While there is agreement that changes have to happen in the property market, you’ll struggle to find suggestions approved by a majority, which is perfectly understandable. A solution targeting one aspect of the market is pleasing for people unaffected by change and derided by people who are.
In the long-term, a significant change to stamp duty would affect the entire market. Immediately, there will be winners and losers from such a change, but the market will likely settle and balance matters.
There have been noises about the Government’s desire to make a significant change to the stamp duty system. Rather than the buyer paying stamp duty, the responsibility falls on the seller.
Stamp duty changes have been common of late
There have been many alterations to stamp duty in recent times. First-time buyers have benefitted from the removal of tax for homes costing less than £300,000 and a reduction in duty for other homes. Landlords, property investors and people developing a property portfolio have been forced to pay additional stamp duty.
Individuals have prospered from these changes, but in terms of the overall impact on the market, no one would claim that much has changed.
Many support the removal of stamp duty for buyers
There is an argument for removing stamp duty from buyers. By lowering up-front costs associated with buying property, people could be encouraged to move on. This movement could stimulate the market, but you can easily argue against this suggestion by looking at the impact on the other side of the transaction.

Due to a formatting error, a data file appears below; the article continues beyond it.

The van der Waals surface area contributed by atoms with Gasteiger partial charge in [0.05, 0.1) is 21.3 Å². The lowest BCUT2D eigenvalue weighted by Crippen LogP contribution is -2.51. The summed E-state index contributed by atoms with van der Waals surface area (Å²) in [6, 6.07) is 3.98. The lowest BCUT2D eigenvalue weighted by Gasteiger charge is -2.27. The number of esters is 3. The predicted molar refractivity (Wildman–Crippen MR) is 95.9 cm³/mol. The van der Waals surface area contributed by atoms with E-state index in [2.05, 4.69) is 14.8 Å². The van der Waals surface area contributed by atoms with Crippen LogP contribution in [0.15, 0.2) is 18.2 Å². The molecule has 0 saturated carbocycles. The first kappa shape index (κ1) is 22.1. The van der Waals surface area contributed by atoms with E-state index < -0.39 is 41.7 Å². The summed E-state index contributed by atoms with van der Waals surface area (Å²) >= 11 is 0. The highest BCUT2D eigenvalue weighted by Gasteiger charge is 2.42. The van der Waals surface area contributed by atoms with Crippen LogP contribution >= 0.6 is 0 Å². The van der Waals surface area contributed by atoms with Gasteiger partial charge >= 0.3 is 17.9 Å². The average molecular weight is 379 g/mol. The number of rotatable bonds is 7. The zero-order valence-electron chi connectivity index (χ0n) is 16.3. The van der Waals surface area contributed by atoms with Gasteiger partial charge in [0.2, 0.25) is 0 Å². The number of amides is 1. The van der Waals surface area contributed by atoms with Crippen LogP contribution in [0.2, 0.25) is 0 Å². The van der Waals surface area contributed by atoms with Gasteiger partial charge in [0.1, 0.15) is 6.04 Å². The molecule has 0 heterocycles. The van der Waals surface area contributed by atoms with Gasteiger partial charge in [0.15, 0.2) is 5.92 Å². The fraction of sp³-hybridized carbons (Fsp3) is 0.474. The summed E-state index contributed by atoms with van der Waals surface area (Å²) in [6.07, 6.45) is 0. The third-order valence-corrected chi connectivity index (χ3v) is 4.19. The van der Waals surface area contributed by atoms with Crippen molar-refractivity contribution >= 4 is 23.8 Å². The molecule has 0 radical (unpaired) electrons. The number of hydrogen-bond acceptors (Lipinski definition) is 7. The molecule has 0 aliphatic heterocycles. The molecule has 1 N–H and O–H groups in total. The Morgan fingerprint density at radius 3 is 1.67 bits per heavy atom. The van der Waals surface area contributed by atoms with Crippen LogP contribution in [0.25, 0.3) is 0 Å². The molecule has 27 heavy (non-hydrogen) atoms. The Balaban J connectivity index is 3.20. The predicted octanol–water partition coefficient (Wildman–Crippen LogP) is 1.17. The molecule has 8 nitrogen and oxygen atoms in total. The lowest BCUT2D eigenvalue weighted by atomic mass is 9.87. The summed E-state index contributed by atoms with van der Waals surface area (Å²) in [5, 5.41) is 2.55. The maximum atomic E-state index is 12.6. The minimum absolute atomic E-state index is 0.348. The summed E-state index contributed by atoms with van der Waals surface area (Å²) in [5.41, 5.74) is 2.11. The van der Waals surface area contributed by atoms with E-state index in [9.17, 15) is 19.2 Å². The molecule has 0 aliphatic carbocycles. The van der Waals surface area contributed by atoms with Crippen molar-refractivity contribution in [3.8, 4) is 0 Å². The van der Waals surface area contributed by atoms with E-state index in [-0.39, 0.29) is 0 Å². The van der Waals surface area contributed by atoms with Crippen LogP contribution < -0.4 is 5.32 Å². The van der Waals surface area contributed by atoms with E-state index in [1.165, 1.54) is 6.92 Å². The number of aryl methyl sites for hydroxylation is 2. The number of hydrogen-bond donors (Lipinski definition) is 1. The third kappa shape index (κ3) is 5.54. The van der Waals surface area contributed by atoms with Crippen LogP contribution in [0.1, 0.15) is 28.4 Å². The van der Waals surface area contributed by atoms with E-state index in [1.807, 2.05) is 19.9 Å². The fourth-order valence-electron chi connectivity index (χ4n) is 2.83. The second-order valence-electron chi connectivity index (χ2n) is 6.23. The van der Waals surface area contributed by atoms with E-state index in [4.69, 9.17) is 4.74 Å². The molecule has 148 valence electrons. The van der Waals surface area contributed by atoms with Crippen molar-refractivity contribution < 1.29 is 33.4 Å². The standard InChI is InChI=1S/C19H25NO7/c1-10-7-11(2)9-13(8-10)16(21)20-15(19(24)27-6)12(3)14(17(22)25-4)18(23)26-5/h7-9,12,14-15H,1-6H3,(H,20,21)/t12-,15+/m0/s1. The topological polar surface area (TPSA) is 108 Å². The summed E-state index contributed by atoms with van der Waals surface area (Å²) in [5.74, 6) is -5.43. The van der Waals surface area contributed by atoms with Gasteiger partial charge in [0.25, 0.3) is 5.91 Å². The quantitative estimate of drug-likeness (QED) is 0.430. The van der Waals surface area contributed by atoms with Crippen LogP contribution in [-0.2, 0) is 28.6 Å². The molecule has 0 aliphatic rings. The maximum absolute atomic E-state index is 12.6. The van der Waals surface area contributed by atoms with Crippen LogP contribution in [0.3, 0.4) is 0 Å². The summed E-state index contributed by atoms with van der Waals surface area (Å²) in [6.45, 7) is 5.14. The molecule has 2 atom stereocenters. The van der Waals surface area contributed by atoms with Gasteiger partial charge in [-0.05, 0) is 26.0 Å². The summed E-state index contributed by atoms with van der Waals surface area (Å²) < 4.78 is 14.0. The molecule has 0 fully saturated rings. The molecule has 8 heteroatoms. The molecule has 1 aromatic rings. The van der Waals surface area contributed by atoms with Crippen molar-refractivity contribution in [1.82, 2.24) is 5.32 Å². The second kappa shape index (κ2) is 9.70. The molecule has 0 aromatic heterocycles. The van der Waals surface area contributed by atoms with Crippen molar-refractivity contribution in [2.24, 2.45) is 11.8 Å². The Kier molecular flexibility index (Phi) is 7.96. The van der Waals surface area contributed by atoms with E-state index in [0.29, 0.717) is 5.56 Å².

If stamp duty is imposed on vendors, making selling a home more expensive, many households will decide against moving home. If this happens, the supply of dwellings falls again, which slows down the market, and makes homes more expensive.
You could also argue that if vendors know they’re forced to pay stamp duty, they’ll raise house prices to account for this increased payment. In this scenario, the buyer is still bearing the brunt of the additional cost. However, spreading the cost across the value of their mortgage payments, as opposed to being paid upfront changes things. For some buyers, this is an acceptable outcome; for others, it is unpalatable.
Forcing vendors to pay stamp duty isn’t the only suggested change in the market. One example that is growing in popularity is the removal of stamp duty for downsizers. This group accounts for 7% of the property market, but advocates of this switch suggest it would free up properties, facilitating more significant movement and creating opportunities for buyers.
No one solution will please everyone, and it is unlikely that one solution has the power to turn things around in the UK property market. There needs to be a string of actions and changes. There also needs to be better guidance for buyers and vendors, making sure people have access to what they need to help them make an informed decision.
No matter what move you wish to make in the property or rental market, Thomas Morris is here to support you. For a chat or discussion on your options, contact your local Thomas Morris branch, and we’ll be delighted to offer guidance. If you are looking to sell your home, book a valuation at a time that is suitable to you.